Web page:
Skip to Content, Navigation, or Footer.
We inform. You decide.
Monday, May 27, 2024

If I had to pick a word to describe the new movie "The Kingdom," I might choose "intense." "Rapid" also comes to mind.

These descriptors are not meant in a derogatory sense, however. Far from it: "The Kingdom" is a well-thought-out, smart thriller that fills the void since the last good Tom Clancy movie.

Right from the opening credits, "The Kingdom" establishes itself as different from the silly summer blockbusters.

The story follows FBI agents as they try to find out who masterminded a bombing in an American civilian compound in Saudi Arabia. There is political intrigue at every corner, and the movie does not talk down to the audience. In fact, that was one of the strongest parts of the movie. If you didn't catch something, director Peter Berg didn't wait for you to catch up. He just kept right on rolling. It helps cement the time element to the film - the fact that the case needs to be solved on a deadline is only augmented by the speed at which the film progresses.

However, with the exception of Ashraf Barhom (Col. Faris Al Ghazi), the acting was standard issue. It was as if someone went into the supermarket of actors and picked ones off the shelves. Jamie Foxx is convincing as an FBI agent but more or less plays the same character he has in nearly everything. Chris Cooper is perfect as the hard-edged oddball with a softer side and lends a sense of old-time class to the film.

In the middle of the spectrum sits Jason Bateman (star of "Arrested Development"). He is really quite excellent in the movie, but his comic relief is so funny at times that it is out of place. This is one of the problems with a suspense thriller: There needs to be something to break the action, but if it is too funny, it feels awkward.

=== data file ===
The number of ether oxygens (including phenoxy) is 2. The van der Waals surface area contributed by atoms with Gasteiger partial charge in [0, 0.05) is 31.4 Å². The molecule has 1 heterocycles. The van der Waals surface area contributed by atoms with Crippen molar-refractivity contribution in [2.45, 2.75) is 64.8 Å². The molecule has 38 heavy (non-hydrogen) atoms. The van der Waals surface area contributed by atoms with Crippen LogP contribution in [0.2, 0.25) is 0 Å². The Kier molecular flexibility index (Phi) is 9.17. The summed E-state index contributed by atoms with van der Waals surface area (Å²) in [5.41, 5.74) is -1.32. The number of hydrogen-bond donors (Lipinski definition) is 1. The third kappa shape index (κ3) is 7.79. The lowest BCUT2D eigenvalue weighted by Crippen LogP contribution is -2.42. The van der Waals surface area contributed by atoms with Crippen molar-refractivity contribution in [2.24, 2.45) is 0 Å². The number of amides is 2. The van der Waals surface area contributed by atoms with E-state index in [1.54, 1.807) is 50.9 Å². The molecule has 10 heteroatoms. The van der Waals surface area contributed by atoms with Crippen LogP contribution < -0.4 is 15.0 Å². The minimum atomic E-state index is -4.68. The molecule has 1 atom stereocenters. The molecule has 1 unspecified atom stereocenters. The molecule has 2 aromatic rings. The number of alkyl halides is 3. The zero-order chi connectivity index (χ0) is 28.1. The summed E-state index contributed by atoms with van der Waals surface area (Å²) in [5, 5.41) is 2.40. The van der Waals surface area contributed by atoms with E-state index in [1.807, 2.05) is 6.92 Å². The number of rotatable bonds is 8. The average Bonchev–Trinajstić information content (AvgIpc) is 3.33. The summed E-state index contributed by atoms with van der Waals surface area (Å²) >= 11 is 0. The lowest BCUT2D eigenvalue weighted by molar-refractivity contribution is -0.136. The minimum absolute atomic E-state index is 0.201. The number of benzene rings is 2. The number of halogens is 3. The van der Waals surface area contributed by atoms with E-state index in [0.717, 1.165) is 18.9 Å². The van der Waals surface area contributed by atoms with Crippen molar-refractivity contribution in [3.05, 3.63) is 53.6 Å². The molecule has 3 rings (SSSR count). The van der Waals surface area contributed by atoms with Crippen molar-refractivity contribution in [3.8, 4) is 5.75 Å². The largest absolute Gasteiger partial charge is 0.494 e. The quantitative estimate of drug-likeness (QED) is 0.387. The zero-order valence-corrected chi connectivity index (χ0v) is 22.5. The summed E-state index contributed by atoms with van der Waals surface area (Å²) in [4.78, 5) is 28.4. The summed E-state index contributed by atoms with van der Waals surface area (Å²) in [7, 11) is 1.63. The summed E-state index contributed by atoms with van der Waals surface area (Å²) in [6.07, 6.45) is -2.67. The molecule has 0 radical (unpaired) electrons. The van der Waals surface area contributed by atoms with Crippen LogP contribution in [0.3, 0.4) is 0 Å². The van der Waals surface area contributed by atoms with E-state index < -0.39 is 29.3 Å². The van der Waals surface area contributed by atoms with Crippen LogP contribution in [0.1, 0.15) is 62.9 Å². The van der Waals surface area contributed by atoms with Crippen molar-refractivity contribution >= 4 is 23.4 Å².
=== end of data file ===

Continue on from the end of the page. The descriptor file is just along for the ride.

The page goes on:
There were two awful performances in the film. Jennifer Garner was terrible. It may have been that her character was poorly written, but it seemed that aside from her performance in the final action sequence, she really could have been dropped from the film. Jeremy Piven was the other terrible choice. It was very unsettling to see the guy from "Entourage" appear in Saudi Arabia. Granted, his name in "The Kingdom" is Damon Schmidt, but it is essentially the same character.

The strongest part of the film without a doubt is the final action scene. It is nearly a half-hour of insanity that can - and does - keep you on the edge of your seat. I was riveted and couldn't wait to see what would happen next.

"The Kingdom" is a very satisfying political thriller. While it won't be winning any acting awards, it is certainly worth a watch.

Final Score: 8/10

Enjoy what you're reading? Get content from The Alligator delivered to your inbox
Support your local paper
Donate Today
The Independent Florida Alligator has been independent of the university since 1971, your donation today could help #SaveStudentNewsrooms. Please consider giving today.

Powered by SNworks Solutions by The State News
All Content © 2024 The Independent Florida Alligator and Campus Communications, Inc.